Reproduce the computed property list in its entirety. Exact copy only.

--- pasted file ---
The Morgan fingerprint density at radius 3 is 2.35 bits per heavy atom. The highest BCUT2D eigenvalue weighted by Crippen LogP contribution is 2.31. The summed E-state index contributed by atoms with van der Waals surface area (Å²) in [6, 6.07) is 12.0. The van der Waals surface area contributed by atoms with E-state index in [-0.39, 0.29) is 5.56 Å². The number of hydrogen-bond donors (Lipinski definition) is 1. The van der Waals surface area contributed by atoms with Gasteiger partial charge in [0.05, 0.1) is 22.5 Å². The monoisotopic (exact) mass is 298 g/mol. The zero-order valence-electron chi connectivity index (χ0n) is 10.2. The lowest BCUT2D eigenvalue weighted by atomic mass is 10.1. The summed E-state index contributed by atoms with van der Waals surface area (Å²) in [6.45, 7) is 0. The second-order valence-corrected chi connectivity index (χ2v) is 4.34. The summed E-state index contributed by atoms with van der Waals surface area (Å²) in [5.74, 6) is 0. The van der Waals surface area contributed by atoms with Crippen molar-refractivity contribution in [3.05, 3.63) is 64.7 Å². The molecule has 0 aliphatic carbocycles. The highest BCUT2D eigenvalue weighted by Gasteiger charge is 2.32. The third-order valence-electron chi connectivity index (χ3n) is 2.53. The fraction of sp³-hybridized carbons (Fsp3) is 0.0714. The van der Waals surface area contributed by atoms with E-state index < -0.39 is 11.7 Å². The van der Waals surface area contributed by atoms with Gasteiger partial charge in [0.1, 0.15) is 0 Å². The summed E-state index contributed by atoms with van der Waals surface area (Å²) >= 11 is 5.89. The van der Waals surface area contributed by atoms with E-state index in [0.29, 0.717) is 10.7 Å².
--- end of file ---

The Morgan fingerprint density at radius 3 is 2.35 bits per heavy atom. The highest BCUT2D eigenvalue weighted by Crippen LogP contribution is 2.31. The summed E-state index contributed by atoms with van der Waals surface area (Å²) in [6, 6.07) is 12.0. The van der Waals surface area contributed by atoms with E-state index in [-0.39, 0.29) is 5.56 Å². The number of hydrogen-bond donors (Lipinski definition) is 1. The van der Waals surface area contributed by atoms with Gasteiger partial charge in [0.05, 0.1) is 22.5 Å². The monoisotopic (exact) mass is 298 g/mol. The zero-order valence-electron chi connectivity index (χ0n) is 10.2. The lowest BCUT2D eigenvalue weighted by atomic mass is 10.1. The summed E-state index contributed by atoms with van der Waals surface area (Å²) in [6.45, 7) is 0. The second-order valence-corrected chi connectivity index (χ2v) is 4.34. The summed E-state index contributed by atoms with van der Waals surface area (Å²) in [5.74, 6) is 0. The van der Waals surface area contributed by atoms with Crippen molar-refractivity contribution in [3.05, 3.63) is 64.7 Å². The molecule has 0 aliphatic carbocycles. The highest BCUT2D eigenvalue weighted by Gasteiger charge is 2.32. The third-order valence-electron chi connectivity index (χ3n) is 2.53. The fraction of sp³-hybridized carbons (Fsp3) is 0.0714. The van der Waals surface area contributed by atoms with E-state index < -0.39 is 11.7 Å². The van der Waals surface area contributed by atoms with Gasteiger partial charge in [0.1, 0.15) is 0 Å². The summed E-state index contributed by atoms with van der Waals surface area (Å²) >= 11 is 5.89. The van der Waals surface area contributed by atoms with E-state index in [0.29, 0.717) is 10.7 Å².